The fish are OK

Never mind the appalling state of the world's overfished oceans, say U.S. fishery managers. They're doing the best they can, and they don't need more regulation.

Published June 19, 2003 7:30PM (EDT)

There are too more fish in the sea -- and we're taking good care of them. Really.

That's the message that American marine fisheries managers are trying to send to a fish-eating, environmentally conscious public in the wake of a series of recent revelations about the sorry state of the overfished oceans.

First, a shocking report by two Canadian biologists published in a May issue of Nature found that 90 percent of the stocks of the world's biggest fish, such as tuna, swordfish and marlin, have simply been fished out. Then, in early June, the Pew Oceans Commission released a set of strongly worded recommendations calling for an overhaul of U.S. fisheries management and the creation of a new oceans agency.

The report called for separating "conservation and allocation decisions" and declared that the fishing business has a conflict of interest under the current system, in which many of the council members make their living from the same resources that they are responsible for managing sustainably.

In an attempt to dampen the political impact of the reports, the fishing industry councils are responding with their own media campaign and a barrage of press releases, including a statement from the New England Fishery Management Council and a response from the Pacific Fishery Management Council.

Don McIsaac, executive director of the Pacific Fishery Management Council, which manages fisheries off the coast of California, Washington and Oregon, also submitted an Op-Ed piece to Salon in response to an article published on June 5.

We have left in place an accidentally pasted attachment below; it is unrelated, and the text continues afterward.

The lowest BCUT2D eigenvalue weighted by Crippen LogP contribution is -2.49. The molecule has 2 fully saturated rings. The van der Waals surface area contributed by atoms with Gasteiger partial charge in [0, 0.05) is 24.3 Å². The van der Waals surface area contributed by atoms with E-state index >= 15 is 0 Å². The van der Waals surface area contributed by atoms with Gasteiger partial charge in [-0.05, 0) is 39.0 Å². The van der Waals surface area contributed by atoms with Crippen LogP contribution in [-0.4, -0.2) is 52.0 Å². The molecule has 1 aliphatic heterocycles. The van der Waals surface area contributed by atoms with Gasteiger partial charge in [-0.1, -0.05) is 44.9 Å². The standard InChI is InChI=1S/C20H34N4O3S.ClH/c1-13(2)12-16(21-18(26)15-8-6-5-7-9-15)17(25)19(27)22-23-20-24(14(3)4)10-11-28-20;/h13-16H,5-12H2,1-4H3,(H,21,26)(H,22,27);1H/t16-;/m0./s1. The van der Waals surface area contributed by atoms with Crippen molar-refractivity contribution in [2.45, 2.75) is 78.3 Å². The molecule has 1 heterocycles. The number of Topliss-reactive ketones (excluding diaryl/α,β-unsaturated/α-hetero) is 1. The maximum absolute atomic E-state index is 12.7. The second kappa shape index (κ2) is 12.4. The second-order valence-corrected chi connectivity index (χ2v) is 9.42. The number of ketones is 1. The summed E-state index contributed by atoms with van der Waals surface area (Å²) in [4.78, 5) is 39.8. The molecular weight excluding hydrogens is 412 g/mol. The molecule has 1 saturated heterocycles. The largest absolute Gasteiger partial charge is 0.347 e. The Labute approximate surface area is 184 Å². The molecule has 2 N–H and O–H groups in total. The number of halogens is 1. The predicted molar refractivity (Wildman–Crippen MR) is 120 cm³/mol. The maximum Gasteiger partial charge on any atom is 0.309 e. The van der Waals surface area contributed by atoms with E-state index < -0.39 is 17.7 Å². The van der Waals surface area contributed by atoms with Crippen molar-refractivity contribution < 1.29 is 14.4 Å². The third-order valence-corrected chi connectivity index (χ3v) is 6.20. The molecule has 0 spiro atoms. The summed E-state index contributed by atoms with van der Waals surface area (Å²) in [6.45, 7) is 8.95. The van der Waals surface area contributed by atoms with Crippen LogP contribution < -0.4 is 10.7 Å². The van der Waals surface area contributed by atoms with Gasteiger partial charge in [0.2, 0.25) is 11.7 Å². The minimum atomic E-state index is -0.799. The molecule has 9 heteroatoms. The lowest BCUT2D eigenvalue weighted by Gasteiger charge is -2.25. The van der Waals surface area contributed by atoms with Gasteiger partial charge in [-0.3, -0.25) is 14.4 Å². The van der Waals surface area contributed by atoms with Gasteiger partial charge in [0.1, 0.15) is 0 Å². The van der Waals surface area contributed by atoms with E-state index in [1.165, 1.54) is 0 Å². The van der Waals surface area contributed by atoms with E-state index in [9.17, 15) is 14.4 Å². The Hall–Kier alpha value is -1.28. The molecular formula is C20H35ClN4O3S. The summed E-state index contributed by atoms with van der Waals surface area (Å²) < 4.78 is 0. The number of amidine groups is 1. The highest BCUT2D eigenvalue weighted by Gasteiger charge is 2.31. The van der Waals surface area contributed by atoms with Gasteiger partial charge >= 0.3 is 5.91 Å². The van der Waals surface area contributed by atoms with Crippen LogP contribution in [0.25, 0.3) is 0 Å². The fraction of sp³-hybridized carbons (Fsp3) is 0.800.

"The Pew Oceans Commission, the Marine Fish Conservation Network, and a recent study in Nature criticize fisheries management practices, but fail to acknowledge the work being done to address widely-recognized problems," he wrote. He went on to enumerate various fisheries, such as salmon, that have suffered declines but were brought back to health. (The same points are made in the statement on the Pacific Fishery Management Council site.)

Critics of the fishing industry are unswayed by its arguments.

"I think that our point is a much more fundamental one," says Eileen Claussen, a council member on the Pew Oceans Commission. "If the councils system works the way they say it is, why are fish being overfished in the first place? We should be managing this resource so you don't go from boom to bust."

In a phone interview, McIsaac argued that the councils aren't "intentionally" promoting overfishing. Instead, the scientific information about the state of a given fish stock and the knowledge of that fish's reproductive biology is evolving, says McIsaac.

"Councils are mandated to balance conservation with socioeconomic considerations, and are required to base their decisions on the best available science," wrote McIsaac in his Op-Ed. "However, the Pacific Council agrees that improved science is needed."

"Basically, what they're doing is saying, If you cannot prove that we're overfishing then we're not going to slow down," says Mark Powell, director of fish conservation for the Ocean Conservancy. As a result, regulatory action comes when it's too late. "It's easy to prove a fishery's collapse after the fact. You just go out there, and you can't find the damn fish. There's no fish," says Powell.